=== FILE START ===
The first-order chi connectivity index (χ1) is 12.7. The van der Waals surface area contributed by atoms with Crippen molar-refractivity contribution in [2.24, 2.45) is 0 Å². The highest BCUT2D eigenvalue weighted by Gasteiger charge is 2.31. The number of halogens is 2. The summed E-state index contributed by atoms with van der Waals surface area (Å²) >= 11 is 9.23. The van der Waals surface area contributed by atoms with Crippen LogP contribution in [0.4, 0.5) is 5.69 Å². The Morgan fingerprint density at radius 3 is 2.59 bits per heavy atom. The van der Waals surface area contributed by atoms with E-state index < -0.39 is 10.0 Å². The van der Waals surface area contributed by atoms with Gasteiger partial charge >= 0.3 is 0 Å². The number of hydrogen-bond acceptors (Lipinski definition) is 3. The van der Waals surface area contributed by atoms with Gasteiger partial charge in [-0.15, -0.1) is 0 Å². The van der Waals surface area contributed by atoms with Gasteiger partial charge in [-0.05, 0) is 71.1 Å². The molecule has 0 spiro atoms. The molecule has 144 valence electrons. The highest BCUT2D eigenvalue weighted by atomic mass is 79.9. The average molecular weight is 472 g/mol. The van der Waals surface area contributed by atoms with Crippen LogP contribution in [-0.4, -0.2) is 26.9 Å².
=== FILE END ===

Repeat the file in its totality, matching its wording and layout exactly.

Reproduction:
The first-order chi connectivity index (χ1) is 12.7. The van der Waals surface area contributed by atoms with Crippen molar-refractivity contribution in [2.24, 2.45) is 0 Å². The highest BCUT2D eigenvalue weighted by Gasteiger charge is 2.31. The number of halogens is 2. The summed E-state index contributed by atoms with van der Waals surface area (Å²) >= 11 is 9.23. The van der Waals surface area contributed by atoms with Crippen LogP contribution in [0.4, 0.5) is 5.69 Å². The Morgan fingerprint density at radius 3 is 2.59 bits per heavy atom. The van der Waals surface area contributed by atoms with E-state index < -0.39 is 10.0 Å². The van der Waals surface area contributed by atoms with Gasteiger partial charge >= 0.3 is 0 Å². The number of hydrogen-bond acceptors (Lipinski definition) is 3. The van der Waals surface area contributed by atoms with Gasteiger partial charge in [-0.15, -0.1) is 0 Å². The van der Waals surface area contributed by atoms with Gasteiger partial charge in [-0.05, 0) is 71.1 Å². The molecule has 0 spiro atoms. The molecule has 144 valence electrons. The highest BCUT2D eigenvalue weighted by atomic mass is 79.9. The average molecular weight is 472 g/mol. The van der Waals surface area contributed by atoms with Crippen LogP contribution in [-0.4, -0.2) is 26.9 Å².